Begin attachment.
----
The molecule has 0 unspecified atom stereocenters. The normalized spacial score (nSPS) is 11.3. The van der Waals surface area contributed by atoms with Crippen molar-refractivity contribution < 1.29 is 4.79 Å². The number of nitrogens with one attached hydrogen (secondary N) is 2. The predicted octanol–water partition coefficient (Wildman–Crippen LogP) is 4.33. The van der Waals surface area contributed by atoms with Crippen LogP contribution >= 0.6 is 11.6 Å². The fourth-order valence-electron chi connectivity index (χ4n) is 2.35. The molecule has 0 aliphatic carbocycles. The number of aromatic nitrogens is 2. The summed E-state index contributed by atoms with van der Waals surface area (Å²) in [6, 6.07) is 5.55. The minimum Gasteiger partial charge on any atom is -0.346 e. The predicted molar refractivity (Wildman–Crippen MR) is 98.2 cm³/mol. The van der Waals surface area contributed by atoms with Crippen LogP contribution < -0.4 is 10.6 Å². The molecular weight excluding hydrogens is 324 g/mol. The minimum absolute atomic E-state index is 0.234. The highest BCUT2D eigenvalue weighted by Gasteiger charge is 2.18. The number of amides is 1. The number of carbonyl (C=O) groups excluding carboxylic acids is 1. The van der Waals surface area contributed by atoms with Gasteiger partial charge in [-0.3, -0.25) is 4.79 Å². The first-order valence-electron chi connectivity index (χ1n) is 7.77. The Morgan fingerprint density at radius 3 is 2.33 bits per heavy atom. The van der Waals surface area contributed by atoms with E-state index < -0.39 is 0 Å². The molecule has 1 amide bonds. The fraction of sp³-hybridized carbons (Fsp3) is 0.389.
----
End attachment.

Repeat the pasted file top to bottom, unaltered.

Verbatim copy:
The molecule has 0 unspecified atom stereocenters. The normalized spacial score (nSPS) is 11.3. The van der Waals surface area contributed by atoms with Crippen molar-refractivity contribution < 1.29 is 4.79 Å². The number of nitrogens with one attached hydrogen (secondary N) is 2. The predicted octanol–water partition coefficient (Wildman–Crippen LogP) is 4.33. The van der Waals surface area contributed by atoms with Crippen LogP contribution >= 0.6 is 11.6 Å². The fourth-order valence-electron chi connectivity index (χ4n) is 2.35. The molecule has 0 aliphatic carbocycles. The number of aromatic nitrogens is 2. The summed E-state index contributed by atoms with van der Waals surface area (Å²) in [6, 6.07) is 5.55. The minimum Gasteiger partial charge on any atom is -0.346 e. The predicted molar refractivity (Wildman–Crippen MR) is 98.2 cm³/mol. The van der Waals surface area contributed by atoms with Crippen LogP contribution < -0.4 is 10.6 Å². The molecular weight excluding hydrogens is 324 g/mol. The minimum absolute atomic E-state index is 0.234. The highest BCUT2D eigenvalue weighted by Gasteiger charge is 2.18. The number of amides is 1. The number of carbonyl (C=O) groups excluding carboxylic acids is 1. The van der Waals surface area contributed by atoms with Gasteiger partial charge in [-0.3, -0.25) is 4.79 Å². The first-order valence-electron chi connectivity index (χ1n) is 7.77. The Morgan fingerprint density at radius 3 is 2.33 bits per heavy atom. The van der Waals surface area contributed by atoms with E-state index < -0.39 is 0 Å². The molecule has 1 amide bonds. The fraction of sp³-hybridized carbons (Fsp3) is 0.389.